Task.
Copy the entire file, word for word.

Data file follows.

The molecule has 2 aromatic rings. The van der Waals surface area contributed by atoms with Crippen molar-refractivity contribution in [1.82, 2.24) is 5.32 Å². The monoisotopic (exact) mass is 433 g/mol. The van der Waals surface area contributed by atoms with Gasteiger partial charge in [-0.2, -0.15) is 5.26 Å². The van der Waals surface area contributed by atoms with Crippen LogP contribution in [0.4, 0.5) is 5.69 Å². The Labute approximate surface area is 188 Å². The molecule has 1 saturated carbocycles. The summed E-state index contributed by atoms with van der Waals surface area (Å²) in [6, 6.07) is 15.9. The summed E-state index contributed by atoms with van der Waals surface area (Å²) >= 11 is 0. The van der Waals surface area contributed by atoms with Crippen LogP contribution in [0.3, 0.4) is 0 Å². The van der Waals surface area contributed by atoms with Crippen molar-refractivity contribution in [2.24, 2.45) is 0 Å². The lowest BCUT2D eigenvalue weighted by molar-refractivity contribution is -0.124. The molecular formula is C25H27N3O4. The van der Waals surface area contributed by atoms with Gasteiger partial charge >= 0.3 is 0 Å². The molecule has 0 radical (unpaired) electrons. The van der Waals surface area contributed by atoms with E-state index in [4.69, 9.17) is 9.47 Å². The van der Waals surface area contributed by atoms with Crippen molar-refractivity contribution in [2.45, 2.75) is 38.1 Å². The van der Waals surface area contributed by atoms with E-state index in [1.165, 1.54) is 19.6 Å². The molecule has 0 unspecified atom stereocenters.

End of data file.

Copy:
The molecule has 2 aromatic rings. The van der Waals surface area contributed by atoms with Crippen molar-refractivity contribution in [1.82, 2.24) is 5.32 Å². The monoisotopic (exact) mass is 433 g/mol. The van der Waals surface area contributed by atoms with Gasteiger partial charge in [-0.2, -0.15) is 5.26 Å². The van der Waals surface area contributed by atoms with Crippen LogP contribution in [0.4, 0.5) is 5.69 Å². The Labute approximate surface area is 188 Å². The molecule has 1 saturated carbocycles. The summed E-state index contributed by atoms with van der Waals surface area (Å²) in [6, 6.07) is 15.9. The summed E-state index contributed by atoms with van der Waals surface area (Å²) >= 11 is 0. The van der Waals surface area contributed by atoms with Crippen LogP contribution in [0.3, 0.4) is 0 Å². The van der Waals surface area contributed by atoms with Crippen molar-refractivity contribution in [2.24, 2.45) is 0 Å². The lowest BCUT2D eigenvalue weighted by molar-refractivity contribution is -0.124. The molecular formula is C25H27N3O4. The van der Waals surface area contributed by atoms with Gasteiger partial charge >= 0.3 is 0 Å². The molecule has 0 radical (unpaired) electrons. The van der Waals surface area contributed by atoms with E-state index in [4.69, 9.17) is 9.47 Å². The van der Waals surface area contributed by atoms with Crippen molar-refractivity contribution in [2.45, 2.75) is 38.1 Å². The van der Waals surface area contributed by atoms with E-state index in [1.165, 1.54) is 19.6 Å². The molecule has 0 unspecified atom stereocenters.